Operator algebra

algebraic quantum field theory (perturbative, on curved spacetimes, homotopical)


field theory: classical, pre-quantum, quantum, perturbative quantum

Lagrangian field theory


quantum mechanical system

free field quantization

gauge theories

interacting field quantization


States and observables

Operator algebra

Local QFT

Perturbative QFT

C *C^*-coalgebras


C *C^*-coalgebras are like C *C^*-algebras, but coalgebras. Their duals are W *W^*-algebras.


Let AA be a Banach *-coalgebra over the ground field KK. Let λ:AK\lambda\colon A \to K be a bounded linear functional on AA, and let λ *\lambda^* be the composite

A*AλK¯K A \overset{*}\to A \overset{\lambda}\to K \overset{\bar{}}\to K

(where ¯\bar{} is complex conjugation, trivial if KK is real?); although some of the maps in this composite may be only antilinear, the composite λ *\lambda^* is linear (over all of KK). Now consider the composite

(1)(λ^ πλ *)Δ:AK^ πKK; (\lambda {\displaystyle\hat{\otimes}_\pi} \lambda^*) \circ \Delta\colon A \to K {\displaystyle\hat{\otimes}_\pi} K \cong K ;

since Δ\Delta and ** are short, the norm of this functional is at most λ 2{\|\lambda\|^2}.

AA is a C *C^*-coalgebra if the norm of the map in (1) is exactly λ 2{\|\lambda\|^2}, for every bounded linear functional λ\lambda.

Although there is an asymmetry in (1) (in the relative placement of λ\lambda and λ *\lambda^*), if we start with λ *\lambda^* instead of λ\lambda, we see that the universally quantified definition of C *C^*-coalgebra is symmetric.


If we take the formal dual of everything in the definition above, then AA becomes a Banach *-algebra and λ:KA\lambda\colon K \to A becomes (multiplication of scalars by) an element xx of AA. The formal dual of the composite (1) is (multiplication of scalars by) the element x *xx^* x. The requirement that the norm of this be exactly the square of the norm of xx is the B *B^*-identity that defines a C *C^*-algebra.

So the definition of C *C^*-coalgebra dualises everything in the definition of C *C^*-algebra, down to using coelement?s (in this case linear functionals) instead of elements.

Dual W *W^*-algebras

In general, the dual of a coalgebra is an algebra, in any closed monoidal category. In particular, the dual of a Banach coalgebra is a Banach algebra. The involution ** gets along with this just fine; the dual of a Banach *-coalgebra is a Banach *-algebra. Finally, the linear functional in (1) becomes the element in the B *B^*-identity for the dual, so the dual of a C *C^*-coalgebra is a C *C^*-algebra.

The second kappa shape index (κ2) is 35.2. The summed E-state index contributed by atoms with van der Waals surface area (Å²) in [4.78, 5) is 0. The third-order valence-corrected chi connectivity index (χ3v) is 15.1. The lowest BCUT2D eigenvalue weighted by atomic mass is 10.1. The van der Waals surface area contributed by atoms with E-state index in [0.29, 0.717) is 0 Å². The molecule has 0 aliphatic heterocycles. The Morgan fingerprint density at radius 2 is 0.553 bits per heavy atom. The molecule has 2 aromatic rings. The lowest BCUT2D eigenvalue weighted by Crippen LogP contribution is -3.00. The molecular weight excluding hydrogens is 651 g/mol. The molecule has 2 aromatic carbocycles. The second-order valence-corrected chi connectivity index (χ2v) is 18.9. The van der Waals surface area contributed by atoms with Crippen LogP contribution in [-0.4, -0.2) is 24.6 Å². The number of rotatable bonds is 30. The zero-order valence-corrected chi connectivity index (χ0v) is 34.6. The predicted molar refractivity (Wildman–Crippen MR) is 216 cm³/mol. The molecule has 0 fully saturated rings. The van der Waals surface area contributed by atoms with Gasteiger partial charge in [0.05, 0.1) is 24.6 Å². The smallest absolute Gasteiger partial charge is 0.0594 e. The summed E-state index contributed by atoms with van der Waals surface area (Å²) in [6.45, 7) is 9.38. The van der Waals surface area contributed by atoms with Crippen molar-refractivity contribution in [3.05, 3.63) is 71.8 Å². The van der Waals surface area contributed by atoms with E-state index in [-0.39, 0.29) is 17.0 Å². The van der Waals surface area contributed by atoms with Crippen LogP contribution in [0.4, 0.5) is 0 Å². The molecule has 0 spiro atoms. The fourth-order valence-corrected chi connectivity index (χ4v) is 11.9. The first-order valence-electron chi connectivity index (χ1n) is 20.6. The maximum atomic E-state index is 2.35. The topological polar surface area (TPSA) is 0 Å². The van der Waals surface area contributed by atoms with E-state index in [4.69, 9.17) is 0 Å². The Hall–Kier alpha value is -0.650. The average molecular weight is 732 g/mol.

But we have more! If AA is a C *C^*-coalgebra, then (as we've just seen) A *A^* is a C *C^*-algebra; but since A *A^* has a predual AA, this means that A *A^* is actually a W *W^*-algebra as well.

Which W *W^*-algebras arise in this way?

Examples (and non-examples)

The sequence space l 1l^1 is a C *C^*-coalgebra, whose dual W *W^*-algebra is the sequence space l l^\infty. (For details of the comultiplication on l 1l^1, see the examples in Banach coalgebra.)

Although l l^\infty is a Banach coalgebra (under ‘coconvolution’), it is not a C *C^*-coalgebra (at least not under coconvolution).

(YC) Moreover, the TVS-isomorphism class of the predual of a W *W^*-algebra is very restricted (let alone its isomorphism class in Bang). In particular \ell^\infty doesn’t have a snowball’s chance in Texas of being a C *C^*-coalgebra under any kind of choice of comultiplication, because it’s the wrong kind of Banach space.)

Although the dual of the Lebesgue space L 1L^1 (on the real line \mathbb{R} with Lebesgue measure) is the W *W^*-algebra L L^\infty, L 1L^1 is not a C *C^*-coalgebra, nor even a Banach coalgebra (at least not in the obvious way). Essentially, this is because the diagonal in 2\mathbb{R}^2 has measure zero (so Δ\Delta takes an element of L 1()L^1(\mathbb{R}), interpreted as an absolutely continuous measure on \mathbb{R}, to a measure on ×\mathbb{R} \times \mathbb{R} that is not absolutely continuous and so cannot be reinterpreted as an element of L 1(×)L 1()^ πL 1()L^1(\mathbb{R} \times \mathbb{R}) \cong L^1(\mathbb{R}) {\displaystyle\hat{\otimes}_\pi} L^1(\mathbb{R})).

Revised on August 28, 2012 05:16:53 by Yemon Choi (